What does a criminologist do? As a criminologist, you are trained to study crimes and the impact they have socially. You will take into account the nature of the crime and why it was committed. You’ll use the analysis in order to help prevent crimes similar in nature.
- Research is the dominant part of the career: studying the criminals and the crime.
- Using your research, you’ll develop theories as to the what’s and why’s of particular crimes.
- Conduct surveys and interviews.
- Write papers based on extensive research.
- Come up with viable ways to stop or slow down crime.
Some of your reports will be referenced during investigations of similar crimes you wrote up.
How do I become a criminologist?
Working with a law enforcement agency, your specialty is to not only solve crimes but also help prevent them in the future. You can’t just jump into this position; it’s one that you will have intense schooling and training for. To become a criminologist, you’ll follow steps similar to these:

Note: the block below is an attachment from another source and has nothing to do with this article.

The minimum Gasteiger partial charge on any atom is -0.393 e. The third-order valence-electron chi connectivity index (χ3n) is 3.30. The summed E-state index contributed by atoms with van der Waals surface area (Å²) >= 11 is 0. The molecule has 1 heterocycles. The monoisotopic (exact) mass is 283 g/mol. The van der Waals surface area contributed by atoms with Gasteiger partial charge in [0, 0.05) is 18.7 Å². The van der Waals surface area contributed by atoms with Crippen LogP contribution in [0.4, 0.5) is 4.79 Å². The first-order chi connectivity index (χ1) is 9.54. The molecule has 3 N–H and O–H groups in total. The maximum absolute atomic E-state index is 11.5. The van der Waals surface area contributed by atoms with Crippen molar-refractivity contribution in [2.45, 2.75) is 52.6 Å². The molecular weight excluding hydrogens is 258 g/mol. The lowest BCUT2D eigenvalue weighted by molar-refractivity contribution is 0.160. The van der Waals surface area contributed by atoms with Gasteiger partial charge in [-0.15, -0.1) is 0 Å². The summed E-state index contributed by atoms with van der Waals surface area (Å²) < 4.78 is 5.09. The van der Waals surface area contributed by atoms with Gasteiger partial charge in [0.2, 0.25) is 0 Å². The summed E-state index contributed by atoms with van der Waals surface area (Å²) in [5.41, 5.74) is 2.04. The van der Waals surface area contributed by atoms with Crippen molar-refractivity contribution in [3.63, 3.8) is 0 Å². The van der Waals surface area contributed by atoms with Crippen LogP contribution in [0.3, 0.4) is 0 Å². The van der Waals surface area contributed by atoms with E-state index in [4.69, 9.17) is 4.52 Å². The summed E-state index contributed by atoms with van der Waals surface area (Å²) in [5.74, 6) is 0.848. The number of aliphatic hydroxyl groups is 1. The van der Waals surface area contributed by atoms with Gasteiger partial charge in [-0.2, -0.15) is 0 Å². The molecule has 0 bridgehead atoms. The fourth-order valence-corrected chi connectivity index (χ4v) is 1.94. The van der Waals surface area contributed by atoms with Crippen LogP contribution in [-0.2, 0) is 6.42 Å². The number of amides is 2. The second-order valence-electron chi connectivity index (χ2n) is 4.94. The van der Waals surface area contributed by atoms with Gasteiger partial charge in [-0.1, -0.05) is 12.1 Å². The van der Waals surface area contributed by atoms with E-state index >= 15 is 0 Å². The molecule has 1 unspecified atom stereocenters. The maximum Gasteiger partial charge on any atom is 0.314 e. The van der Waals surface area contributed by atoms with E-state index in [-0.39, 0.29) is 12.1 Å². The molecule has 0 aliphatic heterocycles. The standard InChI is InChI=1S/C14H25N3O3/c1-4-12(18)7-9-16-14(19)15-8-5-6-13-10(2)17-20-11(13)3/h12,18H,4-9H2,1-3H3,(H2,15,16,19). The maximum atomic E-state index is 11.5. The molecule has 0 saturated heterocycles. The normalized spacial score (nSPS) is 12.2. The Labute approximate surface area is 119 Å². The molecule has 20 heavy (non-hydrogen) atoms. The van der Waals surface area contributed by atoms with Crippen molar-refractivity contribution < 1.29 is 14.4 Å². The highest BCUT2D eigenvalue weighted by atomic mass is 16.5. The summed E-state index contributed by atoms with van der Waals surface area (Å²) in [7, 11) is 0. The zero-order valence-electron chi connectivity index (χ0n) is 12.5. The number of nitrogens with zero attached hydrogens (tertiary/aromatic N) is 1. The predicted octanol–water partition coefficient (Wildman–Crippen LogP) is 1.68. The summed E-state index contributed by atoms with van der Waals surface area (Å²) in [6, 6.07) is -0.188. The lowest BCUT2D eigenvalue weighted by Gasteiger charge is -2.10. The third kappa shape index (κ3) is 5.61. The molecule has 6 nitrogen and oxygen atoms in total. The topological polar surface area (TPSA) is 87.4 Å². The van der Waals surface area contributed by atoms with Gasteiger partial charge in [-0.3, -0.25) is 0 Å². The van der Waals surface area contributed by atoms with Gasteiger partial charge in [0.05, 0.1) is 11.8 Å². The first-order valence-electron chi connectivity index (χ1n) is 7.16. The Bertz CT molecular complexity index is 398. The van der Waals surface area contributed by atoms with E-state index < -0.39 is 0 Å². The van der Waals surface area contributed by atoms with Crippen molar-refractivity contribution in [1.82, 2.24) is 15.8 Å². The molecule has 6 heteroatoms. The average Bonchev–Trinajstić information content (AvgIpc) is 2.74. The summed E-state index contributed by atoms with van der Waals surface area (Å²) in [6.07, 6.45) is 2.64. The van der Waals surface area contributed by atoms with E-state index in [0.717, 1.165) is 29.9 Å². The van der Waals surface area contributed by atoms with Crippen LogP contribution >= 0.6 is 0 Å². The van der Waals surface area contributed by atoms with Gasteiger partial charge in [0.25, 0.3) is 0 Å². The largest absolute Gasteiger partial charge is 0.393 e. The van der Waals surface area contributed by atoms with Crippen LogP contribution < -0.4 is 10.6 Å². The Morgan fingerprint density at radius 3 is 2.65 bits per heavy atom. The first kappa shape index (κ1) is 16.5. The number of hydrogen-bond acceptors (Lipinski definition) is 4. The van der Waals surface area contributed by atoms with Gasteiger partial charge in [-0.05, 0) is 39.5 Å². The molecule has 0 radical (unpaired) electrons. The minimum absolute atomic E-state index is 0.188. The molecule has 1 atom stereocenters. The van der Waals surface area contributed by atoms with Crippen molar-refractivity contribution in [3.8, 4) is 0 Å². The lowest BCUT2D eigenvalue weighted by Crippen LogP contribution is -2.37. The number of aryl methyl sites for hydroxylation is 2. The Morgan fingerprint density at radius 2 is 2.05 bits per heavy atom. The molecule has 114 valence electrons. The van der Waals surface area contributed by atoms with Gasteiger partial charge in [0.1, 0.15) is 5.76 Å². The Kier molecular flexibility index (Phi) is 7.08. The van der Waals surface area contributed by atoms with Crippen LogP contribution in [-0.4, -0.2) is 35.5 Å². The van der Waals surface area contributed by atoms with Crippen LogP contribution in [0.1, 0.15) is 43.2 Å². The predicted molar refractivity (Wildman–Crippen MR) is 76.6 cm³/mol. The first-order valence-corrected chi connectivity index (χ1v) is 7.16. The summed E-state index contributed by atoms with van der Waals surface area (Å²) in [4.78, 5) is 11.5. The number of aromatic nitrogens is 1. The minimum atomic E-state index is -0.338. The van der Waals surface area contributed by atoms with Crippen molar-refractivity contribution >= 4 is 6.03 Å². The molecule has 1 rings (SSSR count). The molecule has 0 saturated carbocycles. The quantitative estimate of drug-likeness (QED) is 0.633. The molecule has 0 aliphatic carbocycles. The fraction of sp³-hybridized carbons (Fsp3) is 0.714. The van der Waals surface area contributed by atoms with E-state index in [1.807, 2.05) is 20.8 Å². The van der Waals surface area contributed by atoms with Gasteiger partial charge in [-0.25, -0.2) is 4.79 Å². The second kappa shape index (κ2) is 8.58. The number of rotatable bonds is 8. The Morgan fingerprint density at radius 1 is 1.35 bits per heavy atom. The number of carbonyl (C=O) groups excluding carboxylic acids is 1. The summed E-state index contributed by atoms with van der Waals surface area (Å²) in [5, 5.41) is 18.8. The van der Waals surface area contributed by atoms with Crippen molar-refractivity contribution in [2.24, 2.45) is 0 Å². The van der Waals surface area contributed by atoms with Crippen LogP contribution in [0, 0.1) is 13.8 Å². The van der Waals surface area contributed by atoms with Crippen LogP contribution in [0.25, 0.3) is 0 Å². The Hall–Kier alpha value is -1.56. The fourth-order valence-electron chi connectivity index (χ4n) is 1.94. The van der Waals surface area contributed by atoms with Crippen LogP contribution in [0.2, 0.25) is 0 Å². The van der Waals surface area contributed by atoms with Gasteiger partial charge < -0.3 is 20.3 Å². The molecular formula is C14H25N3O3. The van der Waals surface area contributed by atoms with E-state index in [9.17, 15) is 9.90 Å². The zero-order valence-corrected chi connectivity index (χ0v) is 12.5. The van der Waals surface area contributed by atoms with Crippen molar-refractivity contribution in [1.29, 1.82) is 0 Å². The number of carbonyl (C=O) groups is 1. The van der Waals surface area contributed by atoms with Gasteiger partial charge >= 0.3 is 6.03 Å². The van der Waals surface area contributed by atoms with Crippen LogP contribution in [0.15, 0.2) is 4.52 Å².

- Get your high school diploma.
- Earn your bachelor’s degree in psychology, sociology, or criminal justice. This takes four years if you attend full time.
- Look for an internship.
- Either go on for your masters or get some work experience before heading back to school.
- If you go back for a master’s degree, it should take another four years if you go full time.
- Depending on your state and the department you work in, you may need to be licensed.
- Once you’re in the running for a job, expect to have to go through extensive background checks.
- Consider specializing in a subfield of criminology such as cyber crime or national security.
- Take continuing education courses to stay on top of the changing technology.
How much does a criminologist make?
Criminologists earn the same salary as sociologists, which is more than $79K annually. However, your pay will depend on which state you’re in, which agency you work for, and how much experience you have. The top 10 percent earn more than $146K per year.
Will there be criminology jobs in the future?
There is absolutely no change in the employment outlook projected for sociologists, including criminologist careers. If you have a Ph.D, then you will have a fighting chance of finding a research job in the field.
- Criminal Justice Career Options By Degree
- Sociologists on BLS
- Forensic Science Technicians on BLS
- Careers in Criminal Justice